Bernard Meurer Bernard Meurer - 3 months ago 8
Linux Question

Irregular segmentation fault

I'm attempting to run the following code:

#include <stdio.h>
#include <string.h>

int main(int argc, char const *argv[]) {
/* code */
char senha [256];
if (argv[1] != NULL)
{
strcpy(senha, argv[1]);
}
char frase [256];
printf("Insira a frase: \n");
scanf("%s", frase);
int sizeS = (int)strlen(senha);
int sizeF = (int)strlen(frase);
char fraseout [sizeF+1];
int i;
int j;
for (i=0; i<=sizeF-1; i++)
{
if(j>=sizeS)
{
j=0;
}
int valF = (int)frase[i];
int valS = (int)senha[j];
valF = 32 + ((valF - 32) + (valS - 32)) % (128-32);
fraseout[i] = (char)valF;
j++;
}
fraseout[sizeF] = '\0';
printf("\"%s\" -> \"%s\"\n", frase, fraseout);
return 0;
}


When I attempt to run this on my Ubuntu 15.04 it compiles and runs perfectly. When I try to run it on a OSX Yosemite it also compiles and run flawlessly. If I, however, compile and run it on a CS50 VM although the compilation runs fine I get a Segmentation Fault error on Running. Why is this happening and why only on one singular OS?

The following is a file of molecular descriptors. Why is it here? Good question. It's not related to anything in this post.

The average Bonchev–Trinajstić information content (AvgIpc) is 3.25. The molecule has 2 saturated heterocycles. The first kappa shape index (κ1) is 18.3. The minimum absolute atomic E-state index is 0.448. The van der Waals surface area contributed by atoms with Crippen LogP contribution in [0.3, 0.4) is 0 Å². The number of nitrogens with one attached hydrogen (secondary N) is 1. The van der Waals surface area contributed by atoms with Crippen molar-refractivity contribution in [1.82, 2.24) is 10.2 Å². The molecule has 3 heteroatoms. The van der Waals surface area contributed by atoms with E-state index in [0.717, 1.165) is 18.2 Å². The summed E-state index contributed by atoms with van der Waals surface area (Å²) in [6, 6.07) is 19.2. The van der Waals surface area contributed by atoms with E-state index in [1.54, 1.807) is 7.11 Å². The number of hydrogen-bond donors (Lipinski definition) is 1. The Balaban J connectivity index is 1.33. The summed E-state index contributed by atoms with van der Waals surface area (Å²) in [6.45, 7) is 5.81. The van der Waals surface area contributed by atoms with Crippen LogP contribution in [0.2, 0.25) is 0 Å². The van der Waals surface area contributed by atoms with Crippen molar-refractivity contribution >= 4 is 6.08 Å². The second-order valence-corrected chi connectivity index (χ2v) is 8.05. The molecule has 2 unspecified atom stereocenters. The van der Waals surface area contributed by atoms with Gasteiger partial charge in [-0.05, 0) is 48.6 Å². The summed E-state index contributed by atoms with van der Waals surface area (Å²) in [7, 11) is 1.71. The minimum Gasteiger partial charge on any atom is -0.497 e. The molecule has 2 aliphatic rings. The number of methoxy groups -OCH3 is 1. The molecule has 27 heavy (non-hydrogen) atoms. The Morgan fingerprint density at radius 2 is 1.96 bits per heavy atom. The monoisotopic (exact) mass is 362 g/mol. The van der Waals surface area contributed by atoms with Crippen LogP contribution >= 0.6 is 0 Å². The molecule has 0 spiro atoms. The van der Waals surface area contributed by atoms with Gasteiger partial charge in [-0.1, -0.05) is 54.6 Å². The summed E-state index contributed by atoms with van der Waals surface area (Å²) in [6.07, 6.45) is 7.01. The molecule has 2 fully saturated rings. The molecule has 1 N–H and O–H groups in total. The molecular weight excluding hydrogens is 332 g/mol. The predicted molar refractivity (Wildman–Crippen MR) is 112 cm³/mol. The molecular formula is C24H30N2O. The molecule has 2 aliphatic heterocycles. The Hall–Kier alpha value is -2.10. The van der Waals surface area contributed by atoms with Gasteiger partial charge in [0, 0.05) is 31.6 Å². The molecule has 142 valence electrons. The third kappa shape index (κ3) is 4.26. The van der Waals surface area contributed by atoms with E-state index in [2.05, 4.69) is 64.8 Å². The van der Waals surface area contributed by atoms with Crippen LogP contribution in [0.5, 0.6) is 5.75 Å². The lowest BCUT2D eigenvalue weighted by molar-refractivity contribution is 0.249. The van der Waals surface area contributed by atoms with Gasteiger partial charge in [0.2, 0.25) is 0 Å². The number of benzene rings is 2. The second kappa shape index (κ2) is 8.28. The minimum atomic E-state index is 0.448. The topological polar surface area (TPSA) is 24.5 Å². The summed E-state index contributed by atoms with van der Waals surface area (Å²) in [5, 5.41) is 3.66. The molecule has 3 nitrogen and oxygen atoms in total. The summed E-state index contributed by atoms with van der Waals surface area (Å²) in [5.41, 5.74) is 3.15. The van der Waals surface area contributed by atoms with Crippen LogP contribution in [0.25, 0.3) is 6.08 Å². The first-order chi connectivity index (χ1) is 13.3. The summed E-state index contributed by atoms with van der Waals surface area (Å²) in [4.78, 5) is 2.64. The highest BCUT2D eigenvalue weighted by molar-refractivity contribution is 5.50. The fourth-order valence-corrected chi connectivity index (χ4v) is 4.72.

Answer

Possible issues, with irrelevant lines removed. The uninitialized ones are likely your problem.

argv[1] != NULL is safe with C89, but is obscure and might not be on noncompliant compilers. Checking argc is more typical.

senha is left uninitialized i f the argument is not passed, which may result in buffer overflows later.

        char senha [256];
        if (argv[1] != NULL)
                strcpy(senha, argv[1]);

Not checking the size of the buffer for input, use scanf("%255s", frase);

Not checking the return value of scanf, frase will be left uninitialized if it fails, which may result in buffer overflows later.

        char frase [256];
        scanf("%s", frase);

VLAs not in C89, but are in C99 and provided as an extension in GNU C89, which is the default used by gcc. This may fail to compile with strict C89 compilers.

        int sizeF = (int)strlen(frase);
        char fraseout [sizeF+1];

Not initialized.

    int j;

This computation may yield a ", resulting in improperly quoted output.

                valF = 32 + ((valF - 32) + (valS - 32)) % (128-32);
                fraseout[i] = (char)valF;
        printf("\"%s\" -> \"%s\"\n", frase, fraseout);
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